It's the question everyone's asking: Did Mitt Romney get a bounce out of last week's Republican National Convention in Tampa, Florida?
According to a new national poll released Tuesday, just before the start of the Democratic convention, the GOP presidential nominee appears to have received a one-point convention bounce, normal for the modern political era.
Barack Obama on those two questions.
CNN's previous poll, released as the Republican convention got underway, indicated 49% of likely voters backing Obama, with 47% supporting Romney, a virtual tie. In the new survey, which was conducted Friday through Monday, entirely after the GOP convention, both the president and Romney are at 48%.
"The Republican convention had at best a mild effect on the presidential race, and from a statistical viewpoint, no effect at all," said CNN Polling Director Keating Holland. "Demographically, Romney's overall one-point bounce masks some movement among subgroups and suggests that Romney's pitch to some groups may have worked but at the expense of turning off another group of voters."
According to the survey, Romney gained seven points among higher-income Americans, but he lost four points among lower-income voters, among whom Obama now has a 15-point lead. That income difference may explain why Romney gained ground among urban and suburban voters, but lost support among voters in rural areas.
The poll indicates Romney may have picked up support among men, but there was no change at all among women, keeping in place a double-digit gender gap. And there's an interesting movement among age groups. Romney gained a bit among younger voters and among senior citizens, but Obama was the big winner among voters between 50 and 64 years old.
"It's possible that senior citizens who are already on Medicare have accepted the GOP assurances that their benefits will not be affected, but the group of Americans who are approaching retirement -- who will be the first ones affected by the GOP-proposed changes in the Medicare system -- are getting worried about what's in store for them," added Holland.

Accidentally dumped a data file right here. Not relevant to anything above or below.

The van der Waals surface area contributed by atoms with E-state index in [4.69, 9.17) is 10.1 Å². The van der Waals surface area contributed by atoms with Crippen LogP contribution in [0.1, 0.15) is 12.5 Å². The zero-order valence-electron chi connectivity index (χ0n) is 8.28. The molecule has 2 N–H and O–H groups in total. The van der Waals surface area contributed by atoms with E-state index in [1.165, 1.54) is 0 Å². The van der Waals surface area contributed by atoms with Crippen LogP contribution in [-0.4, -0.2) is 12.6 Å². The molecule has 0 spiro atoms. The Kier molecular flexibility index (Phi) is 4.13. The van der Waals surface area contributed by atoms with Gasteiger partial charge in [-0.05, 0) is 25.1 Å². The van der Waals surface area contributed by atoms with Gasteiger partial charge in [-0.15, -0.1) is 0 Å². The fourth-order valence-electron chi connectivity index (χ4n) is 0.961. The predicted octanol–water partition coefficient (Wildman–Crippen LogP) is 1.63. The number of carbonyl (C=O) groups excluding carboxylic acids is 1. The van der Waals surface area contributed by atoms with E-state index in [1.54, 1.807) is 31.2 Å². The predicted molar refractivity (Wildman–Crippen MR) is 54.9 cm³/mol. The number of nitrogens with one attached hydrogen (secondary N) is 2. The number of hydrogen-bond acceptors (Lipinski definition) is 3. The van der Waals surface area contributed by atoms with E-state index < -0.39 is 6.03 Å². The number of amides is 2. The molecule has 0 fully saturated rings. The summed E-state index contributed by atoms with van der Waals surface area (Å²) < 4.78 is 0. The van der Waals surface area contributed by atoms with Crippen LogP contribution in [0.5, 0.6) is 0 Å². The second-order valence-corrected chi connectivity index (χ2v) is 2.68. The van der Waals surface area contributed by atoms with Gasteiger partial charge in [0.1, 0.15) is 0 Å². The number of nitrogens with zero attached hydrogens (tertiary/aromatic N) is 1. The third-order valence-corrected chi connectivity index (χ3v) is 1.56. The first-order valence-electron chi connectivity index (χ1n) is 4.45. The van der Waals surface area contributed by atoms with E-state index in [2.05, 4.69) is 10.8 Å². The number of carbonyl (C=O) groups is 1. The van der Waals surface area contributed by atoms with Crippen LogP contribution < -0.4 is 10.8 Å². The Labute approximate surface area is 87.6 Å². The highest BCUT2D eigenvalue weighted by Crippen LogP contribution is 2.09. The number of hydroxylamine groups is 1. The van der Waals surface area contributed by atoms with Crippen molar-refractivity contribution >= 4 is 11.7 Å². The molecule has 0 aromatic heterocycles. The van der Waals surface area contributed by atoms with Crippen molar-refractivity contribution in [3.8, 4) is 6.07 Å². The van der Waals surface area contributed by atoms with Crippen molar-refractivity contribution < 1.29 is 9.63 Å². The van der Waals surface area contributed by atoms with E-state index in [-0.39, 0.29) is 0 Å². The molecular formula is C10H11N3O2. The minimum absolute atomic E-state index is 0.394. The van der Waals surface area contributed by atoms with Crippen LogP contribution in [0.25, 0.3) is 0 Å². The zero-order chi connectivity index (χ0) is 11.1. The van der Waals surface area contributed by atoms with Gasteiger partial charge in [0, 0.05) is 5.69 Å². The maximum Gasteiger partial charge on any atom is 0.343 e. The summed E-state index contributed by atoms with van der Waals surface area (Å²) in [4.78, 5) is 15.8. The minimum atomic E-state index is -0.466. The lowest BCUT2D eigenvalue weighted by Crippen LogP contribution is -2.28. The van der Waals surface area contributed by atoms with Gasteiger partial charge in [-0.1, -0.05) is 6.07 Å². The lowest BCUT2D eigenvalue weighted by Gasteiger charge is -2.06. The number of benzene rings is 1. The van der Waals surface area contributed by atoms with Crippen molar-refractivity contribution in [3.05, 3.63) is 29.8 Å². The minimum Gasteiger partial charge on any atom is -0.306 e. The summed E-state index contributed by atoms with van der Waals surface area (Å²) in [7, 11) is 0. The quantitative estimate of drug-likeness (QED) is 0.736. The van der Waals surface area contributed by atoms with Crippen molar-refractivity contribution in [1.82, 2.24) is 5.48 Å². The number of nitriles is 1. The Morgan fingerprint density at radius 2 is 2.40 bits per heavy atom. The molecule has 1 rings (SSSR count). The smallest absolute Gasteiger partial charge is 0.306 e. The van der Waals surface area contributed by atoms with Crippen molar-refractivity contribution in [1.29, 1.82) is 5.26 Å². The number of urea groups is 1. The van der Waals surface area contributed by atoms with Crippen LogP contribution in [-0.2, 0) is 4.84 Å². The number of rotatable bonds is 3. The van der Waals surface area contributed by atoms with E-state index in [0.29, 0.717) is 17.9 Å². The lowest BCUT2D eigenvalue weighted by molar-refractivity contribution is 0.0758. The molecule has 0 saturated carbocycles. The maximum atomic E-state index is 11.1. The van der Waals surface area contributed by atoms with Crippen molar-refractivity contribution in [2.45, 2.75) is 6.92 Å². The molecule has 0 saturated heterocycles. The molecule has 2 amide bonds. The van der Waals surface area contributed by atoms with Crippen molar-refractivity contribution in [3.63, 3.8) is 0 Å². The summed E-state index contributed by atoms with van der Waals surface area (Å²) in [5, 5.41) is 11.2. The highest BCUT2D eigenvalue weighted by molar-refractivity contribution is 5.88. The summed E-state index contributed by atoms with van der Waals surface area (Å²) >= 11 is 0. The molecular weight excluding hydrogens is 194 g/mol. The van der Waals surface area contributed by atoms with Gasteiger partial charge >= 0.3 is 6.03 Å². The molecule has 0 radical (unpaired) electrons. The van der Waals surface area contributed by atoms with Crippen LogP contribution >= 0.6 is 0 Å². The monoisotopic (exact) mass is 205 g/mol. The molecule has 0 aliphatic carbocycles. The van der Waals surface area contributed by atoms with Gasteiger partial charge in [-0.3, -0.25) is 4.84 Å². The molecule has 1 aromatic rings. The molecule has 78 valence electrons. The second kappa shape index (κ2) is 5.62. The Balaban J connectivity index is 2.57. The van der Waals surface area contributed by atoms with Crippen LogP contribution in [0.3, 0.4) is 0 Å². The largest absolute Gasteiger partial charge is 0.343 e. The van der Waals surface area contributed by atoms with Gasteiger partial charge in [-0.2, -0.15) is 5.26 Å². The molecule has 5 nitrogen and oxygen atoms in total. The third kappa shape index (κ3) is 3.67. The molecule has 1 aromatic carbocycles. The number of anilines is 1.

Romney gained among independent voters, with a three point 48%-45% margin last week expanding to 52%-42% advantage now.
So how does Romney's one-point bounce measure up in the history books?
"It's pretty standard for all conventions conducted since 2000. Twice during that period, candidates got a two-point bounce; twice in that same time, candidates got no bounce at all. So Romney's one-point bounce is right in the middle of the range that political junkies have come to expect in the 21st century," said Holland.
"Way back in the 20th century, candidates routinely got bounces of five to seven points, and double-digit bounces were often measured. But those days may be past us now -- the combination of late-summer conventions, a compressed convention schedule, the increasing reliance on mid-summer advertising blitzes and an increasingly polarized electorate seems to have joined forces to dampen the effect of political conventions."
The convention did affect how voters view Romney. He went from a 46%-49% deficit on being a strong and decisive leader to a 48%-43% advantage. On the question of having a vision for the country's future, he went from a three-point deficit to a four-point edge.
And the GOP nominee gained about four to five points on questions about being in touch with the middle class and women, but Romney still trails Obama when voters are asked which candidate is more in touch with those two key groups.
Romney slightly closed the gap on which candidate would do a better job handling foreign policy, and he maintained an advantage over Obama on the economy, although the convention barely moved the needle on that measure despite a laser-like focus on economic issues in Tampa.
One thing that may have blunted the Republican convention's message is the perception by a majority in the poll that the GOP spent too much time criticizing the Democrats, leading only 36% of registered voters to say that the convention made them more likely to vote for Romney -- a historically low number. Forty-six percent said what they saw or heard from the convention made the less likely to vote for Romney, with 13% saying it made no difference to their vote.
Romney's favorable rating appears to be on the rise, from 50% last week to 53% now, and his favorables have effectively matched Obama's rating among likely voters. But the president still maintains an edge on favorability among registered voters.
Republican vice presidential nominee Paul Ryan's favorable/unfavorable ratings among likely voters went from 45%-39% last week to 49%-38% now.
The CNN poll was conducted by ORC International August 31-September 3, with 1,005 adults nationwide, including 877 registered voters and 735 likely voters, questioned by telephone. The survey's overall sampling error is plus or minus three percentage points, with a sampling error of plus or minus 3.5 percentage points for registered and likely voter questions.
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Romney receives 1-point bounce after Republican convention, says CNN poll
Charlotte, North Carolina